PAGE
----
If you hadn't had any warning, Clapham, in south London, looked extremely bizarre last Saturday night. Over the last decade, it's been turning into a Saturday night destination in its own right, and Clapham High Street often presents a spectacle not far from one long party. Currently, Soho is where the A-gays and the hen parties collide; the cutting-edge parties in dank tracts of Vauxhall, studiously ignoring anything resembling a star turn – Yoko Ono appeared unheralded on the stage at Crash a month or two back, and the dance floor was stiff with indifference.
But Clapham is where you go for a good, old-fashioned, middle-of-the-road, jolly-up, and if, with the startling appearance of a couple of private members' clubs, it is much more metropolitan than it was, its atmosphere is one of fun rather than posturing. So on Saturday night, when I first saw a bunch of white, straight, thirtyish people dressed in school uniform, I thought it was an estate-agents' outing in fancy dress, and nothing more.
In a moment, though, a pair of girls went by in decidedly ill-advised gymslips, and then some more; boys in grey shorts, white shirts and stripey ties, in their dozens. Very odd; it was rather like one of those days when one sees nothing but heavily pregnant women, or when a foreign ship docks, and the entire West End is filled with Italian sailors for one happy afternoon. And then it clicked; it was, indeed, a fancy dress party, on a huge scale. Up on Clapham Common, it was School Disco.
The School Disco phenomenon has escalated so rapidly that by the time anyone with any pretence to being cool even noticed it and started saying "God, how special is that," it was entirely out of control. About three million junior accountants spent Saturday night twanging each others' bra straps and, for all I know, saying to complete strangers "My friend really fancies you."
To me, it sounds unutterably grim, but clearly a lot of people find it enormous fun, so good luck to them. But there is something rather odd going on here, a more general urge, which seems to be quite a new thing. The interesting thing about the School Disco fad is that it isn't entirely based on nostalgia.
Nostalgia has always been a powerful force; people have always loved reminiscing about the books they read and the passions of their adolescence, and held a special place in their hearts for the songs of their youth. (Not me – I always thought I couldn't bear pop music until the Dance Revolution of 1987, and then I realised it was just 70s and early 80s pop music I couldn't stand).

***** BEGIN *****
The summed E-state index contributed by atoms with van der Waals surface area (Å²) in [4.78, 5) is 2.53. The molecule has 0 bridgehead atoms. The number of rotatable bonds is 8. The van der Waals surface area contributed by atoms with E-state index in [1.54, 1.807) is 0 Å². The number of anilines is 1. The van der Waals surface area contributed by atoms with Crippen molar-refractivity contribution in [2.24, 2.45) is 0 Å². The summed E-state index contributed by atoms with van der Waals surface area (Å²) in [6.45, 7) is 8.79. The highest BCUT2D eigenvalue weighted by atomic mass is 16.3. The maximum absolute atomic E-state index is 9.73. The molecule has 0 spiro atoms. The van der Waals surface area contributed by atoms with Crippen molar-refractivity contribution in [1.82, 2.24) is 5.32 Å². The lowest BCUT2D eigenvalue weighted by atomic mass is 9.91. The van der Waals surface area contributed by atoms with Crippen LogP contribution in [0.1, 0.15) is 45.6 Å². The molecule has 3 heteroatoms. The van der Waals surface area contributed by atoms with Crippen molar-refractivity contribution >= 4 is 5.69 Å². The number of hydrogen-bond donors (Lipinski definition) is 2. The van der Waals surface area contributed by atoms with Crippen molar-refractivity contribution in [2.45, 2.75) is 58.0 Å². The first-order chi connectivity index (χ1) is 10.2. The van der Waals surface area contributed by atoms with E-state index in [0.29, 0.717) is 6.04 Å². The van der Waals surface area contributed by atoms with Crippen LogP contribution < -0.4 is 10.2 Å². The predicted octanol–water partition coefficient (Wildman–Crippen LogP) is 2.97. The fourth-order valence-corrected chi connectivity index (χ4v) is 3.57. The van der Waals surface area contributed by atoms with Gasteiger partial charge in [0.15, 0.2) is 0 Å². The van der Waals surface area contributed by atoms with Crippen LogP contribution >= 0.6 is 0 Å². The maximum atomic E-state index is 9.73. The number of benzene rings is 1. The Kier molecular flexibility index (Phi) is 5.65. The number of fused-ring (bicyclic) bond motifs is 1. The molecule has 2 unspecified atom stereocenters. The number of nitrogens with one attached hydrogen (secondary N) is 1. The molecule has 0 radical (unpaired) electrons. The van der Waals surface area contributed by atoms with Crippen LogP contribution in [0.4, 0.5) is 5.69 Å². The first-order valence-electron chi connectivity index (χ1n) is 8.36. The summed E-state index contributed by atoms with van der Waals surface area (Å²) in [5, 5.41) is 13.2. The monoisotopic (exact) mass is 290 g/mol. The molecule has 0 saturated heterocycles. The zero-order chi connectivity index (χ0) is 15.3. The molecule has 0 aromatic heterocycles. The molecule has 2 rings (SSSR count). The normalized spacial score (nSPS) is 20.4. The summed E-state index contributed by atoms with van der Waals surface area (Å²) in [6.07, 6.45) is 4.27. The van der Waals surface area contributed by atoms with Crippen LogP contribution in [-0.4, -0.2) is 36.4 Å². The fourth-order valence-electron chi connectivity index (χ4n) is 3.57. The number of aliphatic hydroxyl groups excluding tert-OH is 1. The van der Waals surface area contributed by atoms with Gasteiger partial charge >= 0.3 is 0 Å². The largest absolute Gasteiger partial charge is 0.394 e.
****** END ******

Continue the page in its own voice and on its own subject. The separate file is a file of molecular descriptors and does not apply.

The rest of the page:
But entwined with this is quite a new feeling, an idea that it would be good not just to revisit the scenes of past happiness and see them through adult eyes, but actually become a child again. The signs that adult culture is being infantilised are everywhere, and have been much commented on; the rise of the "kidult", the middle-aged man with his PlayStation, or the perfectly respectable solicitor who puts on a gymslip in the hope of pulling at School Disco.
There are more extreme and bizarre manifestations of this; I understand that rather sinister "playgroups" exist where grown men can put on nappies and be pampered like babies for a few hours, pooing their pants to their hearts' content. But it has gone into the mainstream ineradicably. Adults have always happily re-read their childhood favourites, sinking soppily into Black Beauty or The Wind in the Willows and finding it just as nice as they did when they were eight years old.
The new and rather strange phenomenon is that of adults buying and reading new children's books, which can carry no weight of nostalgia for them. If some children's literature, such as Philip Pullman's trilogy, is rich enough to deserve the attention of adult readers, a lot, like the Harry Potter books, is only doubtfully so; and the adult fad for a book for five-year-olds called Guess How Much I Love You I must say I find faintly sinister.
Of course, one shouldn't overstate the case. Many of the adults who read Harry Potter, or went childless to see Shrek or Monsters, Inc, will also enjoy Philip Roth and Pulp Fiction; it is not the whole of their cultural life. And, to be honest, there is not much to choose as far as maturity goes between going to School Disco and going to a techno club in Vauxhall.
But when adult culture takes on the behaviour and appearance of childhood, it is fair to ask what is happening to childhood. Childhood, without much doubt, is being sexualised fairly brutally; it is not that the sexuality of children is being recognised, more that children are being asked to imitate the sexuality of adults. There is a direct connection between something like School Disco and the shops that enable five-year-old girls to dress like King's Cross prostitutes; and, if School Disco harms no-one, the desires behind it have damage in mind. St Paul, I understand, had something to say about childish things; for once, I think he may have a point.
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